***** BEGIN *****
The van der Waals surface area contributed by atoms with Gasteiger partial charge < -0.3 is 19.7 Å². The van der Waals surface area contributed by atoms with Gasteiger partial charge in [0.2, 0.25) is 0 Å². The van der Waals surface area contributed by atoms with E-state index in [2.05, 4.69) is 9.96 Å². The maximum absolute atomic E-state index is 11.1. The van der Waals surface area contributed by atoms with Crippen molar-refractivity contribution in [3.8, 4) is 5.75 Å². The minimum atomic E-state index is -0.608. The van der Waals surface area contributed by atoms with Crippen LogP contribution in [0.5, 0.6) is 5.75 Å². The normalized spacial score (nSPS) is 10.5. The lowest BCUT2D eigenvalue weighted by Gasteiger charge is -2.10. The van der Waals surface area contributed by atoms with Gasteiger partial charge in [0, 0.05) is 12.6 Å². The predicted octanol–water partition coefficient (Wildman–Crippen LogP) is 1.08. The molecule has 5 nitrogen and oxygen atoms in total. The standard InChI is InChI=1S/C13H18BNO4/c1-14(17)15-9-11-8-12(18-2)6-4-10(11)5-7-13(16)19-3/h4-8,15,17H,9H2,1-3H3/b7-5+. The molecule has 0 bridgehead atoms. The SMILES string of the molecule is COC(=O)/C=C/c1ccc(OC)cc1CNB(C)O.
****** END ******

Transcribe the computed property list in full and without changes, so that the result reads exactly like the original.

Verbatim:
The van der Waals surface area contributed by atoms with Gasteiger partial charge < -0.3 is 19.7 Å². The van der Waals surface area contributed by atoms with Gasteiger partial charge in [0.2, 0.25) is 0 Å². The van der Waals surface area contributed by atoms with E-state index in [2.05, 4.69) is 9.96 Å². The maximum absolute atomic E-state index is 11.1. The van der Waals surface area contributed by atoms with Crippen molar-refractivity contribution in [3.8, 4) is 5.75 Å². The minimum atomic E-state index is -0.608. The van der Waals surface area contributed by atoms with Crippen LogP contribution in [0.5, 0.6) is 5.75 Å². The normalized spacial score (nSPS) is 10.5. The lowest BCUT2D eigenvalue weighted by Gasteiger charge is -2.10. The van der Waals surface area contributed by atoms with Gasteiger partial charge in [0, 0.05) is 12.6 Å². The predicted octanol–water partition coefficient (Wildman–Crippen LogP) is 1.08. The molecule has 5 nitrogen and oxygen atoms in total. The standard InChI is InChI=1S/C13H18BNO4/c1-14(17)15-9-11-8-12(18-2)6-4-10(11)5-7-13(16)19-3/h4-8,15,17H,9H2,1-3H3/b7-5+. The molecule has 0 bridgehead atoms. The SMILES string of the molecule is COC(=O)/C=C/c1ccc(OC)cc1CNB(C)O.